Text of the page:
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Choices for Change: Feldenkrais for Thinking

More than just a movement lesson

To an onlooker observing a Feldenkrais class, it may appear that it is simply a movement lesson. However, the intention of the lesson is to use movement to change the brain. This is a fundamental difference between this work and many other movement based modalities.

What does this mean?

Let me share a recent personal story with you.
I was sitting cross legged on the floor sorting my laundry out. I picked up the pile of clothes from the centre of me and placed certain items on the left and the others on the right. I noticed that when I turned to the right I had a twinge in my left hip joint and lower back but I didn’t have the same sensations as I turned to the left.
Using my Feldenkrais curiosity, I began to ask myself “What is it that I am doing on one side that is causing this discomfort which I am not doing on the other side?” The solution came to me after a series of exploratory movements, all to do about the way I was using myself whilst I was turning.

Let’s break down the process

1. Awareness:
If you know how you move, you can change. I was able to tune into the different ways that I was moving, one that caused me discomfort and the other that felt easy. Through being aware of the differences, I was able to make the choice to change how I moved so that I could avoid the discomfort in turning to my right.

2. Differentiation:
There are 206 bones in our body – we are an amazing feat of physics and engineering. When these bones move and connect as they are meant to, in harmony with the environment, we experience optimal functioning. However, life is such that we develop habits of moving which may not serve us so well. When we move, using smaller and slower movements, we begin to differentiate our movements and become aware of how we are moving.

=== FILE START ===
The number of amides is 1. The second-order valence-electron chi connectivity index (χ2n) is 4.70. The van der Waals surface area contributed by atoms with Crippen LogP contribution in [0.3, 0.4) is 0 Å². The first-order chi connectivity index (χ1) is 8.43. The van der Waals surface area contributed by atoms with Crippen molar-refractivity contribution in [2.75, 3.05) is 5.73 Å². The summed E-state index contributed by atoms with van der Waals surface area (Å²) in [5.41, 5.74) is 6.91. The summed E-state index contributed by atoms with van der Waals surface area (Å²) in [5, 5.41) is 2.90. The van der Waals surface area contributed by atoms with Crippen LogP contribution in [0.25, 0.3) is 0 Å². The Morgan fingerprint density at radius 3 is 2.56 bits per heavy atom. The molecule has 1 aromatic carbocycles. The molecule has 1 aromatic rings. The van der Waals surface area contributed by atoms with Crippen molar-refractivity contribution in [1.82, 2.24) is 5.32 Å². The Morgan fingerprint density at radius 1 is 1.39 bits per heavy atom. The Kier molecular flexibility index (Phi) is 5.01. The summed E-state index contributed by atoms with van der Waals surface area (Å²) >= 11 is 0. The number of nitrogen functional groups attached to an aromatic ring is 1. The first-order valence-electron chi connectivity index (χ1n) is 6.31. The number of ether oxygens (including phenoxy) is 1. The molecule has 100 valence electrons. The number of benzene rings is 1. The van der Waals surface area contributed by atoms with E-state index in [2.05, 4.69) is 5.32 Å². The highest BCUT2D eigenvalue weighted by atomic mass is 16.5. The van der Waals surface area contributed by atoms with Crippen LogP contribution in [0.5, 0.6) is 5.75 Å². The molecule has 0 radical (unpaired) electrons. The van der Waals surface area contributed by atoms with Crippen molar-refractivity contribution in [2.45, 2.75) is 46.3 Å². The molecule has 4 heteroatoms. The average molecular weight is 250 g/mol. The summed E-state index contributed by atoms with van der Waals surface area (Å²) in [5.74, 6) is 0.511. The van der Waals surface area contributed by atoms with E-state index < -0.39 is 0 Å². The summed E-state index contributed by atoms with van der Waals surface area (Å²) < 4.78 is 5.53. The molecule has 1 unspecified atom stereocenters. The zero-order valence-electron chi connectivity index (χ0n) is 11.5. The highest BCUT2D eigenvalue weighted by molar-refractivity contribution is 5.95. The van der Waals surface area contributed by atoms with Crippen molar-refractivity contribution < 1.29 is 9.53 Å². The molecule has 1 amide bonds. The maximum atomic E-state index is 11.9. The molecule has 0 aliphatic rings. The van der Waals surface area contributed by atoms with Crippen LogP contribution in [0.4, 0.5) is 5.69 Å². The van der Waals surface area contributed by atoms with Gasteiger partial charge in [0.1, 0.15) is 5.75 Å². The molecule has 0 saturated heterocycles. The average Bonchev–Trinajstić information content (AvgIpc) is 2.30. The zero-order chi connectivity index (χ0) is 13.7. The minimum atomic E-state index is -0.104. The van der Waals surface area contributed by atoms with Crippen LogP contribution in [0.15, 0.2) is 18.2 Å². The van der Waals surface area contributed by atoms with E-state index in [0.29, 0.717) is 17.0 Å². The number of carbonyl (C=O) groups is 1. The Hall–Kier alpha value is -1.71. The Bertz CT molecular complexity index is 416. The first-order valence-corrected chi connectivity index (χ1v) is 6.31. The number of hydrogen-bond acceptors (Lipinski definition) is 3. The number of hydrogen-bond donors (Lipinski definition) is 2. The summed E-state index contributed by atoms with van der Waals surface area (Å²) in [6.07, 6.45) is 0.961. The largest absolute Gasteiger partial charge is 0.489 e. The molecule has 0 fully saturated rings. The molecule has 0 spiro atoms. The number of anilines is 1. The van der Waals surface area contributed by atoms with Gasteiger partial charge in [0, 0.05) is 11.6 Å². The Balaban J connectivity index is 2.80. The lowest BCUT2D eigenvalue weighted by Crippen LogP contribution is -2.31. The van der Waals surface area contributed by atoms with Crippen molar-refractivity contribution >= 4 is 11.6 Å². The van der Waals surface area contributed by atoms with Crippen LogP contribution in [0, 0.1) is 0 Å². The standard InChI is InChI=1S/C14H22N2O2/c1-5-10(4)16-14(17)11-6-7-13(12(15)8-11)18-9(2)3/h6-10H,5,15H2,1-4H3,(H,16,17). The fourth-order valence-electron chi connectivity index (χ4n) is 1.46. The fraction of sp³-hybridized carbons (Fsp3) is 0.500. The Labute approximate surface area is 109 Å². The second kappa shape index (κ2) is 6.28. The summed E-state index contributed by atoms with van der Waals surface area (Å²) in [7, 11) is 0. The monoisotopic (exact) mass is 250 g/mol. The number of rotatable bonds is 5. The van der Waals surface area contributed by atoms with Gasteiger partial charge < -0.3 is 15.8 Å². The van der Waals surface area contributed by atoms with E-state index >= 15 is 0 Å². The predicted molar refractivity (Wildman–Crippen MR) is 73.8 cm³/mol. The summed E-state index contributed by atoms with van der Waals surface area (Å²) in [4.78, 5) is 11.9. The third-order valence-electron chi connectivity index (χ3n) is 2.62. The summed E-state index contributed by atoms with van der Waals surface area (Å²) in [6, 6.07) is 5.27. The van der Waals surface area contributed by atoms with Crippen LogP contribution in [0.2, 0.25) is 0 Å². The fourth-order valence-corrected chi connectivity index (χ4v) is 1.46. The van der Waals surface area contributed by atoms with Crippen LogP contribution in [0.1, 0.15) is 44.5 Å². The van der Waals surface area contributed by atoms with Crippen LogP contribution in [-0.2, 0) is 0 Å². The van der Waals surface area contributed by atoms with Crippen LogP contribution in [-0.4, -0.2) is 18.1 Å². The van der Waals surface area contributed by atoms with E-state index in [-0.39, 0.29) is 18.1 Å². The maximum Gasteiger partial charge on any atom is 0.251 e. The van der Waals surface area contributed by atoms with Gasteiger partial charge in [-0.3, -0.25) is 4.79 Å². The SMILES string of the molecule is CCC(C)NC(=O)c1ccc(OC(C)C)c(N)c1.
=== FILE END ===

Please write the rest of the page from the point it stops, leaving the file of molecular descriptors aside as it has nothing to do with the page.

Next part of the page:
Going back to my story, when I turned to the left, the turning seemed to be spread evenly from my hip joints up to my neck joints. When I turned to the right, I noticed that there was not much movement of turning from my upper chest. Therefore, the turning movement was done primarily in the lower part of my body, that is my hips and lower back, which then complained that they were doing too much work by sending pain signals to my brain. By inviting my neck and upper torso to be more engaged in the turning movement, the twinge in my left hip and lower back miraculously disappeared.

3. Choice:
The story above shows that the process of differentiation in movement leads to options. Through options, we have choice. Through choice we have the ability to change. We can choose to move in the old way or in the new way.

One student, after a workshop on ribs, remarked “If my ribs can move and I didn’t know about it, how many other possibilities are there in my life I just don’t know about.”

“I believe that the unity of mind and body is an objective reality. They are not just parts somehow related to each other, but an inseparable whole while functioning. A brain without a body could not think.”
Dr Moshe Feldenkrais

This article was first published in the Feldenkrais Guild Newsletter May 2019. You can subscribe to the newsletter through this link.

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